CHAPTER 1 The industrial deal: the shift from industry to technology

The industrial revolution was a pretty good deal. Here’s what we got: stable jobs with better pay, paid annual leave and union-improved working conditions; improved housing with automated heating and cooling; homes filled with labour-saving devices and disposable widgets; free entertainment projected directly into our living rooms; personal motorised transportation and a national transport infrastructure; a garage filled with toys; air-conditioned supermarkets selling packaged goods with long shelf lives; big box retailing; government sponsored education, medical innovation and public hospitals; jet aircraft that could fly us through the clouds; and a life expectancy beyond the age of 35.

It’s no surprise that people living in industrialising countries clamoured to gain the benefits of a longer and wealthier life. The only rational choice was to sign up for it. The benefit of an improved life expectancy on its own was quite compelling. But when we added the layers of conspicuous consumption and free entertainment on tap it was a real human high ground.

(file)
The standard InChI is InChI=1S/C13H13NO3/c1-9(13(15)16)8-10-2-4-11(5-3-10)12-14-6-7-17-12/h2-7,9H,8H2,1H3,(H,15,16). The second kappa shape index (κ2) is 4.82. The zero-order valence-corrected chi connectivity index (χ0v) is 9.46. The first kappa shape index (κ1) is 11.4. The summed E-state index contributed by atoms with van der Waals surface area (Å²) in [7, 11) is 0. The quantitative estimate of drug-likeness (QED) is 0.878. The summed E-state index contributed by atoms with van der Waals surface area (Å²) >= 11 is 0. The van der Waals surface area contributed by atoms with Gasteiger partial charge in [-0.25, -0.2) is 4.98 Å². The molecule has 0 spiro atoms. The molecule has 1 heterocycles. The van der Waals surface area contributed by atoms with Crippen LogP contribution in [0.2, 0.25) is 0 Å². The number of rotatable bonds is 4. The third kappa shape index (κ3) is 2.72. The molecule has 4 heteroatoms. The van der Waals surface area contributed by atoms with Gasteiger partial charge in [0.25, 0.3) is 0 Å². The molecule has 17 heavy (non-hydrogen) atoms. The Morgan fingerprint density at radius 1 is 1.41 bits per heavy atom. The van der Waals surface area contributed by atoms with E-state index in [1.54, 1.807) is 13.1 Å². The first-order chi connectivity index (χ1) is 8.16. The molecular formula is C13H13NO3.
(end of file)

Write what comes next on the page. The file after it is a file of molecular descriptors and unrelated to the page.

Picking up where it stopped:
So we handed in our craftsman and artisanal skills to help build the one-size-fits-all economy and the consumables that fill it up. It was the only way all of us would be able to own everything. It meant we had to trade in the very personal touch of a craftsman and become part of the machine itself. By becoming part of the machine we were able to have more. ...

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